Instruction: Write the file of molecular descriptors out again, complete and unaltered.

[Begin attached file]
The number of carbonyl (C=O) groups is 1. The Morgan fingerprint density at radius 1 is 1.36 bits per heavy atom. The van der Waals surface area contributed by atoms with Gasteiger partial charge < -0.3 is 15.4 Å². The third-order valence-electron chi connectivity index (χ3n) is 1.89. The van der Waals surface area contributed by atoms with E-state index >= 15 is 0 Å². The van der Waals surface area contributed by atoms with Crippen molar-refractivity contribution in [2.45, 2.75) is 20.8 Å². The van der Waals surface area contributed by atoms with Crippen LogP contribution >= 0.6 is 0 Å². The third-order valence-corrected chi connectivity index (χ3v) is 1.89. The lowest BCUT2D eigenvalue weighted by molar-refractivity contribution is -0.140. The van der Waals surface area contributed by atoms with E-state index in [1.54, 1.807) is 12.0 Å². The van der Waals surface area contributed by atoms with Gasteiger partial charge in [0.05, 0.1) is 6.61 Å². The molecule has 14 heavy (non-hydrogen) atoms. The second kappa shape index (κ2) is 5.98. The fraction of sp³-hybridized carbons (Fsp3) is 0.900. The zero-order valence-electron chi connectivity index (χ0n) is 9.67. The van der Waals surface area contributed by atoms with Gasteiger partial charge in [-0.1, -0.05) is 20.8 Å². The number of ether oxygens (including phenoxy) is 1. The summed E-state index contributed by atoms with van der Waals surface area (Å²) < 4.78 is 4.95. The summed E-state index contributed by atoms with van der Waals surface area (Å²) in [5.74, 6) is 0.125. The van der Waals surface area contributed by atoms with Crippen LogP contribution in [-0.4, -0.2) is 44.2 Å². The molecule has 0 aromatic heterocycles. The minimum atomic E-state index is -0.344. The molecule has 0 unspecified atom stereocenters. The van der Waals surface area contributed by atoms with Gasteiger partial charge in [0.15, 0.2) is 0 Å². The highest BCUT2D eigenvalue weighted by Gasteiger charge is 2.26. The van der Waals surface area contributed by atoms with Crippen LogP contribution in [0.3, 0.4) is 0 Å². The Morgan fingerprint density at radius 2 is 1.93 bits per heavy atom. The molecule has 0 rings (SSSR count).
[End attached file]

The number of carbonyl (C=O) groups is 1. The Morgan fingerprint density at radius 1 is 1.36 bits per heavy atom. The van der Waals surface area contributed by atoms with Gasteiger partial charge < -0.3 is 15.4 Å². The third-order valence-electron chi connectivity index (χ3n) is 1.89. The van der Waals surface area contributed by atoms with E-state index >= 15 is 0 Å². The van der Waals surface area contributed by atoms with Crippen molar-refractivity contribution in [2.45, 2.75) is 20.8 Å². The van der Waals surface area contributed by atoms with Crippen LogP contribution >= 0.6 is 0 Å². The third-order valence-corrected chi connectivity index (χ3v) is 1.89. The lowest BCUT2D eigenvalue weighted by molar-refractivity contribution is -0.140. The van der Waals surface area contributed by atoms with E-state index in [1.54, 1.807) is 12.0 Å². The van der Waals surface area contributed by atoms with Gasteiger partial charge in [0.05, 0.1) is 6.61 Å². The molecule has 14 heavy (non-hydrogen) atoms. The second kappa shape index (κ2) is 5.98. The fraction of sp³-hybridized carbons (Fsp3) is 0.900. The zero-order valence-electron chi connectivity index (χ0n) is 9.67. The van der Waals surface area contributed by atoms with Gasteiger partial charge in [-0.1, -0.05) is 20.8 Å². The number of ether oxygens (including phenoxy) is 1. The summed E-state index contributed by atoms with van der Waals surface area (Å²) < 4.78 is 4.95. The summed E-state index contributed by atoms with van der Waals surface area (Å²) in [5.74, 6) is 0.125. The van der Waals surface area contributed by atoms with Crippen LogP contribution in [-0.4, -0.2) is 44.2 Å². The molecule has 0 aromatic heterocycles. The minimum atomic E-state index is -0.344. The molecule has 0 unspecified atom stereocenters. The van der Waals surface area contributed by atoms with Gasteiger partial charge in [0.15, 0.2) is 0 Å². The highest BCUT2D eigenvalue weighted by Gasteiger charge is 2.26. The van der Waals surface area contributed by atoms with Crippen LogP contribution in [0.3, 0.4) is 0 Å². The Morgan fingerprint density at radius 2 is 1.93 bits per heavy atom. The molecule has 0 rings (SSSR count).